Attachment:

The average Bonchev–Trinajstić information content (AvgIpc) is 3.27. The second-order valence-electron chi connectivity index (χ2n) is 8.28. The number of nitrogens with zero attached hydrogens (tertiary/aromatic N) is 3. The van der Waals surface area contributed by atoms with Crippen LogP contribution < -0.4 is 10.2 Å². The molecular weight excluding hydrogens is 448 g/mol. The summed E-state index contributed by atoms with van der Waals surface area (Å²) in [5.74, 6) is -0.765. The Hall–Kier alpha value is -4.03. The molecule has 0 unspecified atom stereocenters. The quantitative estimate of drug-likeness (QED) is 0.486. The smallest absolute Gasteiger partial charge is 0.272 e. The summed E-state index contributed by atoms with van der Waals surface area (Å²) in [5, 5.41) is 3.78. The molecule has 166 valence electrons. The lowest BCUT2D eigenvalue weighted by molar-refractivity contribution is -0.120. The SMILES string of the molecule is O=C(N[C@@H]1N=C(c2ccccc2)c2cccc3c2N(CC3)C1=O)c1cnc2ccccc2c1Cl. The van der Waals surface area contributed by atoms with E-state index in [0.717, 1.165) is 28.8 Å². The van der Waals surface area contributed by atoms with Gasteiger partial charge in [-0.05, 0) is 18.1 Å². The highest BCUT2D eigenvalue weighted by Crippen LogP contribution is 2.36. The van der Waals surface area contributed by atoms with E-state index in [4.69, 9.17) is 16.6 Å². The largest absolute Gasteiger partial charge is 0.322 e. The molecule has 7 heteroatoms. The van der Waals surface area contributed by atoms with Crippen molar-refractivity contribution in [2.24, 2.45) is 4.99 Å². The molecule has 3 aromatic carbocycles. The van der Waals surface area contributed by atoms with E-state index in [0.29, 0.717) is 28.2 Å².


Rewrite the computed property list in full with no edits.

The average Bonchev–Trinajstić information content (AvgIpc) is 3.27. The second-order valence-electron chi connectivity index (χ2n) is 8.28. The number of nitrogens with zero attached hydrogens (tertiary/aromatic N) is 3. The van der Waals surface area contributed by atoms with Crippen LogP contribution < -0.4 is 10.2 Å². The molecular weight excluding hydrogens is 448 g/mol. The summed E-state index contributed by atoms with van der Waals surface area (Å²) in [5.74, 6) is -0.765. The Hall–Kier alpha value is -4.03. The molecule has 0 unspecified atom stereocenters. The quantitative estimate of drug-likeness (QED) is 0.486. The smallest absolute Gasteiger partial charge is 0.272 e. The summed E-state index contributed by atoms with van der Waals surface area (Å²) in [5, 5.41) is 3.78. The molecule has 166 valence electrons. The lowest BCUT2D eigenvalue weighted by molar-refractivity contribution is -0.120. The SMILES string of the molecule is O=C(N[C@@H]1N=C(c2ccccc2)c2cccc3c2N(CC3)C1=O)c1cnc2ccccc2c1Cl. The van der Waals surface area contributed by atoms with E-state index in [0.717, 1.165) is 28.8 Å². The van der Waals surface area contributed by atoms with Gasteiger partial charge in [-0.05, 0) is 18.1 Å². The highest BCUT2D eigenvalue weighted by Crippen LogP contribution is 2.36. The van der Waals surface area contributed by atoms with E-state index in [4.69, 9.17) is 16.6 Å². The largest absolute Gasteiger partial charge is 0.322 e. The molecule has 7 heteroatoms. The van der Waals surface area contributed by atoms with Crippen molar-refractivity contribution in [2.24, 2.45) is 4.99 Å². The molecule has 3 aromatic carbocycles. The van der Waals surface area contributed by atoms with E-state index in [0.29, 0.717) is 28.2 Å².